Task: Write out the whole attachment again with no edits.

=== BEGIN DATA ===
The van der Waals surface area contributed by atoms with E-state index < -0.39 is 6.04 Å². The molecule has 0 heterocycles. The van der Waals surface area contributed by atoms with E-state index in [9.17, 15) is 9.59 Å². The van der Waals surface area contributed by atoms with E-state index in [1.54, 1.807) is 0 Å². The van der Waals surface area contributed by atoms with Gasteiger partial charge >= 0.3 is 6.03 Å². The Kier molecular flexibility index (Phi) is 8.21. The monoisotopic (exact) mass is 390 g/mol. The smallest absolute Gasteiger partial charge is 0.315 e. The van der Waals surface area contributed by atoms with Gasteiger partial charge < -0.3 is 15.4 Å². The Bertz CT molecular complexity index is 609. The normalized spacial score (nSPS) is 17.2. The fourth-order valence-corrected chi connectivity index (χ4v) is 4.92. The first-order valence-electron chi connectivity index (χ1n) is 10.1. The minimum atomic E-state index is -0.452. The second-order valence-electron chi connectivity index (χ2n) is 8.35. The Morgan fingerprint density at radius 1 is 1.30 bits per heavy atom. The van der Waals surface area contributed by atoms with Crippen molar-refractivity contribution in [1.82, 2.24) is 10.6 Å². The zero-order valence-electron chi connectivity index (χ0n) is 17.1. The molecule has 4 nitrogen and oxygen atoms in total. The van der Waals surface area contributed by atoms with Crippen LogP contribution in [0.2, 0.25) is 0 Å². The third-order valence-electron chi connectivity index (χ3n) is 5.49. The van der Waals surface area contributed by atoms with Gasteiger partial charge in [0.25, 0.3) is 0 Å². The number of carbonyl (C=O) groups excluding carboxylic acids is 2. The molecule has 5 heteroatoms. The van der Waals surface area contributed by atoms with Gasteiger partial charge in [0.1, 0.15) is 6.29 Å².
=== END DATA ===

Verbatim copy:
The van der Waals surface area contributed by atoms with E-state index < -0.39 is 6.04 Å². The molecule has 0 heterocycles. The van der Waals surface area contributed by atoms with E-state index in [9.17, 15) is 9.59 Å². The van der Waals surface area contributed by atoms with E-state index in [1.54, 1.807) is 0 Å². The van der Waals surface area contributed by atoms with Gasteiger partial charge >= 0.3 is 6.03 Å². The Kier molecular flexibility index (Phi) is 8.21. The monoisotopic (exact) mass is 390 g/mol. The smallest absolute Gasteiger partial charge is 0.315 e. The van der Waals surface area contributed by atoms with Gasteiger partial charge < -0.3 is 15.4 Å². The Bertz CT molecular complexity index is 609. The normalized spacial score (nSPS) is 17.2. The fourth-order valence-corrected chi connectivity index (χ4v) is 4.92. The first-order valence-electron chi connectivity index (χ1n) is 10.1. The minimum atomic E-state index is -0.452. The second-order valence-electron chi connectivity index (χ2n) is 8.35. The Morgan fingerprint density at radius 1 is 1.30 bits per heavy atom. The van der Waals surface area contributed by atoms with Crippen molar-refractivity contribution in [1.82, 2.24) is 10.6 Å². The zero-order valence-electron chi connectivity index (χ0n) is 17.1. The molecule has 4 nitrogen and oxygen atoms in total. The van der Waals surface area contributed by atoms with Crippen LogP contribution in [0.2, 0.25) is 0 Å². The third-order valence-electron chi connectivity index (χ3n) is 5.49. The van der Waals surface area contributed by atoms with Gasteiger partial charge in [0.25, 0.3) is 0 Å². The number of carbonyl (C=O) groups excluding carboxylic acids is 2. The molecule has 5 heteroatoms. The van der Waals surface area contributed by atoms with Gasteiger partial charge in [0.1, 0.15) is 6.29 Å².